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After cryotherapy, you’ll have some watery discharge that may last from a few days to several weeks. Other problems are very rare. Most of the time cryotherapy is very effective.

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What do I need to do after cryotherapy treatment?

After cryotherapy, you’ll have a watery discharge that can last from a few days to several weeks. Your discharge might be heavy, and there might be a little blood in it. Be sure to drink lots of fluids to replace the water you’re losing.

Your doctor or nurse may tell you to not put anything in your vagina for a while. This gives your cervix time to heal and lowers your chances of infection.

Your nurse or doctor will probably want to do testing more often to monitor your cervix carefully. The problem could stay the same, get worse, or go away on its own or after treatment. Your doctor or nurse can discuss your best treatment plan with you.

Is cryotherapy safe?

Most people don’t have any serious cryotherapy side effects. Rarely, however, problems can happen. These include:

  • fainting

  • flare up of an existing pelvic infection

  • heavy bleeding

  • freeze burns in the vagina

Call your doctor right away if you have:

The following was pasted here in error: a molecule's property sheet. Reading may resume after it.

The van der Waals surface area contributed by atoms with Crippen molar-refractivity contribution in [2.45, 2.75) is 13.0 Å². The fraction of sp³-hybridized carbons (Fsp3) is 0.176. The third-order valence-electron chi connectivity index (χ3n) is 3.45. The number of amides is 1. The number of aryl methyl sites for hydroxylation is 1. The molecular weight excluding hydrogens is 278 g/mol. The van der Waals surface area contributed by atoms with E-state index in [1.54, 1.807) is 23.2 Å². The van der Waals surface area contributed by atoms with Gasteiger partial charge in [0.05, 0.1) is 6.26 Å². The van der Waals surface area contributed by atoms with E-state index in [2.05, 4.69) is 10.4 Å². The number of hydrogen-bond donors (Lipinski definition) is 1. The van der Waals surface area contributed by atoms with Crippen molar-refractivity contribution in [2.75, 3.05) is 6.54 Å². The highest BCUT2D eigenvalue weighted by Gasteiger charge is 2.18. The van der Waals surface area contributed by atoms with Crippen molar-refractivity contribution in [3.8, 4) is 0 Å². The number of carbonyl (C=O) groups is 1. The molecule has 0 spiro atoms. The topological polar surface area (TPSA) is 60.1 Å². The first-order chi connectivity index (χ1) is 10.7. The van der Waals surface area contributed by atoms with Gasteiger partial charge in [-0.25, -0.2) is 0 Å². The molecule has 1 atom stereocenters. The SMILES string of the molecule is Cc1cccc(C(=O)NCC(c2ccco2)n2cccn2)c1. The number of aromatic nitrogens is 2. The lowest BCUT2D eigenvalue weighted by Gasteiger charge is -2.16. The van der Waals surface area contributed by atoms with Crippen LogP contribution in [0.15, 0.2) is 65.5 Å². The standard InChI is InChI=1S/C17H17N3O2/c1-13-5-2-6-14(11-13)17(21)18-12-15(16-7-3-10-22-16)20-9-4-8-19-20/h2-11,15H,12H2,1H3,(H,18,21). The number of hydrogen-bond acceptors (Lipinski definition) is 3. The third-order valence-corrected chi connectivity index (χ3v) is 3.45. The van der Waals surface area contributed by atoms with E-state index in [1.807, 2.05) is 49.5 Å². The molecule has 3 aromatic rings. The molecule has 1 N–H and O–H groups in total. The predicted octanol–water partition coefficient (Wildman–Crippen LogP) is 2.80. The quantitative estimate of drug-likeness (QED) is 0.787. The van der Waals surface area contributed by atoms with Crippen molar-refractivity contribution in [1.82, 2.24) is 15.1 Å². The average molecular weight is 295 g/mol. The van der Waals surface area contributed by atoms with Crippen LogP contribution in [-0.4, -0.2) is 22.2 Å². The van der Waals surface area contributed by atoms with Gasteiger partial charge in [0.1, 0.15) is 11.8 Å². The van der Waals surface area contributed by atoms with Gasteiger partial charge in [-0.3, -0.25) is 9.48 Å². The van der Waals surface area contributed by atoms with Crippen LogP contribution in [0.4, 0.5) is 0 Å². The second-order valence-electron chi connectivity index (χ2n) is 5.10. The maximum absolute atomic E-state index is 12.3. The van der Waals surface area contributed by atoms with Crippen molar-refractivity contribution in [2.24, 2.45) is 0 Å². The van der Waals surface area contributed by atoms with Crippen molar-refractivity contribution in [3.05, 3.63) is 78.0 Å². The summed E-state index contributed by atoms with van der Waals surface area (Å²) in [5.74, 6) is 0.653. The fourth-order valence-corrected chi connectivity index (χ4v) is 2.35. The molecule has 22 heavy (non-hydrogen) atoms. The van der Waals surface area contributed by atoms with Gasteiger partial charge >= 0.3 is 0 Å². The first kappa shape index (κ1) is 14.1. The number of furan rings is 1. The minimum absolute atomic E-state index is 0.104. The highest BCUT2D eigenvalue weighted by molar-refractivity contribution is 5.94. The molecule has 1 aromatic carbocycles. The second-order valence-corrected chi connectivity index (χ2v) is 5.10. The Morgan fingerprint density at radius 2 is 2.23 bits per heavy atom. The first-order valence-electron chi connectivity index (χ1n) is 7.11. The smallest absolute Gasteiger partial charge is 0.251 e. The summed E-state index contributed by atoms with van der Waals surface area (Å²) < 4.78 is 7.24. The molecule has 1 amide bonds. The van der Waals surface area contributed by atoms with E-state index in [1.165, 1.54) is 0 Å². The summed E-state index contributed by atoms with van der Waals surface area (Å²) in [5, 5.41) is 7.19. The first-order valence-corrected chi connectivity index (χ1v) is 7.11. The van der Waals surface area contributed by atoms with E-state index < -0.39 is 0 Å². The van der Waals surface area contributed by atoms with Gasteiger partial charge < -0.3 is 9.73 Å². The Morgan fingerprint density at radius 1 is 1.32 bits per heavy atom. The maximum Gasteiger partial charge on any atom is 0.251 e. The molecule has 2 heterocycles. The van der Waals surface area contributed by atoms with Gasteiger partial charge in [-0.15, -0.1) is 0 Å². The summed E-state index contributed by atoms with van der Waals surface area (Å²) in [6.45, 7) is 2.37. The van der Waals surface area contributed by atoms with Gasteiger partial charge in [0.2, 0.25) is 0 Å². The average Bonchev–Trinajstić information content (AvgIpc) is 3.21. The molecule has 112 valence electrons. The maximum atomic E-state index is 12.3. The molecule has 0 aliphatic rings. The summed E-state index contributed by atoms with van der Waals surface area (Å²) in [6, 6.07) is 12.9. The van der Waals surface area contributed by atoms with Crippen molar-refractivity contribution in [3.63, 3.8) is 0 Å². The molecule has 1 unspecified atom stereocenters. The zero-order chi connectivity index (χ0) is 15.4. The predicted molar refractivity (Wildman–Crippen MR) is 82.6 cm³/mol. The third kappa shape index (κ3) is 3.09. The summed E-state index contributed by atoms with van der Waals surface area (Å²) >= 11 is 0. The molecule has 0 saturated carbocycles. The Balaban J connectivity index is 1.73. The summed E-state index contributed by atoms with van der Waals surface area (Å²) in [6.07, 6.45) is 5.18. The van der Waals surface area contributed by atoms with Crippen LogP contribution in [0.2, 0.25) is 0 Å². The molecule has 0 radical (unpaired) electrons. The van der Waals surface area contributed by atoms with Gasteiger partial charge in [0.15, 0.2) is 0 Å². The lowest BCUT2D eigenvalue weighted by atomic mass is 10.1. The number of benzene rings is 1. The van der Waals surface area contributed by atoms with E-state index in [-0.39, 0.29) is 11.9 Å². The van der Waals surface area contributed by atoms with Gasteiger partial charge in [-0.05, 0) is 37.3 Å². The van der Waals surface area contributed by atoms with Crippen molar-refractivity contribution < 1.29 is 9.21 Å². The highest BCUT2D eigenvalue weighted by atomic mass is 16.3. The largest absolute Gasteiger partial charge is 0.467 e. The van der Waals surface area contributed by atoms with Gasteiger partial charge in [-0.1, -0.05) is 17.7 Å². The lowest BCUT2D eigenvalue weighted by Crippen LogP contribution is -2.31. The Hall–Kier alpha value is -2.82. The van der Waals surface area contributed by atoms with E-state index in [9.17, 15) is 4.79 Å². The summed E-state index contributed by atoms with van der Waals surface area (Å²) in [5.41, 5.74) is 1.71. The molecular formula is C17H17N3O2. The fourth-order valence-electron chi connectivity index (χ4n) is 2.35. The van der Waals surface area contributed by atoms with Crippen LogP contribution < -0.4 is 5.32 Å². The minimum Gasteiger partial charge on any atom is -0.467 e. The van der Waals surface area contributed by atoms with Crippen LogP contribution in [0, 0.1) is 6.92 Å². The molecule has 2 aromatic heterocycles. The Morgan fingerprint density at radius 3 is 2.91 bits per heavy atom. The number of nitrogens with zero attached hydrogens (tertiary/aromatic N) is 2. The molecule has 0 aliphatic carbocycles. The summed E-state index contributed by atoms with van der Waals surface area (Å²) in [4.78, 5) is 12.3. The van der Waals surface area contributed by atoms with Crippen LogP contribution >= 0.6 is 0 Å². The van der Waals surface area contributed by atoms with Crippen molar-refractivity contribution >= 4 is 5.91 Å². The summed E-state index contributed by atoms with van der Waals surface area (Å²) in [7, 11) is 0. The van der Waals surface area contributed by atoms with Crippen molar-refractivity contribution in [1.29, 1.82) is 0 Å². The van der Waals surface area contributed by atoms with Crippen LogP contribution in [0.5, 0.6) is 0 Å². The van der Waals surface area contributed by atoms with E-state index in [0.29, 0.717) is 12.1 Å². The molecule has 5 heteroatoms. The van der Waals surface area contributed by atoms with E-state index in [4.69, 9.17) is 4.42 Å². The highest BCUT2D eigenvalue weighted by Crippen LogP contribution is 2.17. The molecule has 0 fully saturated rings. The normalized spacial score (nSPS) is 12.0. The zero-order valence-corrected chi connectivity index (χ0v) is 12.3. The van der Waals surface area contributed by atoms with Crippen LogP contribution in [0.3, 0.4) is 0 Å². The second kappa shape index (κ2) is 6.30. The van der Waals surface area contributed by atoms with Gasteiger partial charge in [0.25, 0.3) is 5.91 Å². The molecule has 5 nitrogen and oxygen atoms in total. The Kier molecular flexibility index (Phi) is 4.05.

• heavy bleeding

  • severe pain in your belly

  • fever (temperature 100.4 F or higher) or chills

  • vaginal discharge that smells bad

Cryotherapy shouldn’t affect your ability to get pregnant in the future, unless a very rare complication occurs.

In a small number of cases, cryotherapy doesn’t completely remove the abnormal cells. This is more likely if the abnormal cells are deep in your cervix. If this happens, you might need to get cryotherapy again, or different treatment.

Cryotherapy During Pregnancy

Doctors usually wait until after you give birth to treat abnormal cervical cells. Delaying treatment is usually safe because it generally takes a long time for abnormal cervical cells to become cancerous.

Are there other treatments that prevent cervical cancer?

Yes. Other treatments include:

  • LEEP — using a small electrical wire loop to remove abnormal cells from your cervix.

  • Laser — using a laser beam to remove abnormal cells.

  • Cone biopsy — cutting a cone-shaped wedge of tissue out of your cervix and testing it in a lab.

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